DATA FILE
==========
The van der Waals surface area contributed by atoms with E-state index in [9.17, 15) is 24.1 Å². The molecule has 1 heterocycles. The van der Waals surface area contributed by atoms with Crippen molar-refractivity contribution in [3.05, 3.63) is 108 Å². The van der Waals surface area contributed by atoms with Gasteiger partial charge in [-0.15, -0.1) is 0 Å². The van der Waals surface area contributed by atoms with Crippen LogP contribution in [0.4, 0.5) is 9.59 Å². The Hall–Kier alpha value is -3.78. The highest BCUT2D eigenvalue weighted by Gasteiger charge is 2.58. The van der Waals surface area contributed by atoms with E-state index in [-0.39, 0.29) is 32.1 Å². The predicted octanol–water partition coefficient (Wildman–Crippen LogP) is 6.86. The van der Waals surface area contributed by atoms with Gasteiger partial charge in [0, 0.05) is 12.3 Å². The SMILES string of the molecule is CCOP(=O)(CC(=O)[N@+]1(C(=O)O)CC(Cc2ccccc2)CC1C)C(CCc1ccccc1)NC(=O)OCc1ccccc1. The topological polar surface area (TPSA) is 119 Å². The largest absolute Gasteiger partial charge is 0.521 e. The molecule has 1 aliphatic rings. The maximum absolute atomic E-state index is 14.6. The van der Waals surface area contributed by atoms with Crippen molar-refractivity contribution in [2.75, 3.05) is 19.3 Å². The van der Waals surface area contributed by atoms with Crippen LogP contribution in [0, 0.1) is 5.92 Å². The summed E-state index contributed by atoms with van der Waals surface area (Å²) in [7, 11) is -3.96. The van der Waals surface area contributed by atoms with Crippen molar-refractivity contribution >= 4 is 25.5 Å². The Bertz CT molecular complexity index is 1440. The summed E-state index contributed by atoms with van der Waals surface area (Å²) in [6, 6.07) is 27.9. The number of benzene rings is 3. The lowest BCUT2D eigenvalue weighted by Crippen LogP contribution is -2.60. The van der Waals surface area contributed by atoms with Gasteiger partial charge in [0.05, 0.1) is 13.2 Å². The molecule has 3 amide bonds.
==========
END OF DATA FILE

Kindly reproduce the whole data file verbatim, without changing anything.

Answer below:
The van der Waals surface area contributed by atoms with E-state index in [9.17, 15) is 24.1 Å². The molecule has 1 heterocycles. The van der Waals surface area contributed by atoms with Crippen molar-refractivity contribution in [3.05, 3.63) is 108 Å². The van der Waals surface area contributed by atoms with Gasteiger partial charge in [-0.15, -0.1) is 0 Å². The van der Waals surface area contributed by atoms with Crippen LogP contribution in [0.4, 0.5) is 9.59 Å². The Hall–Kier alpha value is -3.78. The highest BCUT2D eigenvalue weighted by Gasteiger charge is 2.58. The van der Waals surface area contributed by atoms with E-state index in [-0.39, 0.29) is 32.1 Å². The predicted octanol–water partition coefficient (Wildman–Crippen LogP) is 6.86. The van der Waals surface area contributed by atoms with Gasteiger partial charge in [0, 0.05) is 12.3 Å². The SMILES string of the molecule is CCOP(=O)(CC(=O)[N@+]1(C(=O)O)CC(Cc2ccccc2)CC1C)C(CCc1ccccc1)NC(=O)OCc1ccccc1. The topological polar surface area (TPSA) is 119 Å². The largest absolute Gasteiger partial charge is 0.521 e. The molecule has 1 aliphatic rings. The maximum absolute atomic E-state index is 14.6. The van der Waals surface area contributed by atoms with Crippen molar-refractivity contribution in [2.75, 3.05) is 19.3 Å². The van der Waals surface area contributed by atoms with Crippen LogP contribution in [0, 0.1) is 5.92 Å². The summed E-state index contributed by atoms with van der Waals surface area (Å²) in [7, 11) is -3.96. The van der Waals surface area contributed by atoms with Crippen molar-refractivity contribution >= 4 is 25.5 Å². The Bertz CT molecular complexity index is 1440. The summed E-state index contributed by atoms with van der Waals surface area (Å²) in [6, 6.07) is 27.9. The number of benzene rings is 3. The lowest BCUT2D eigenvalue weighted by Crippen LogP contribution is -2.60. The van der Waals surface area contributed by atoms with Gasteiger partial charge in [0.05, 0.1) is 13.2 Å². The molecule has 3 amide bonds.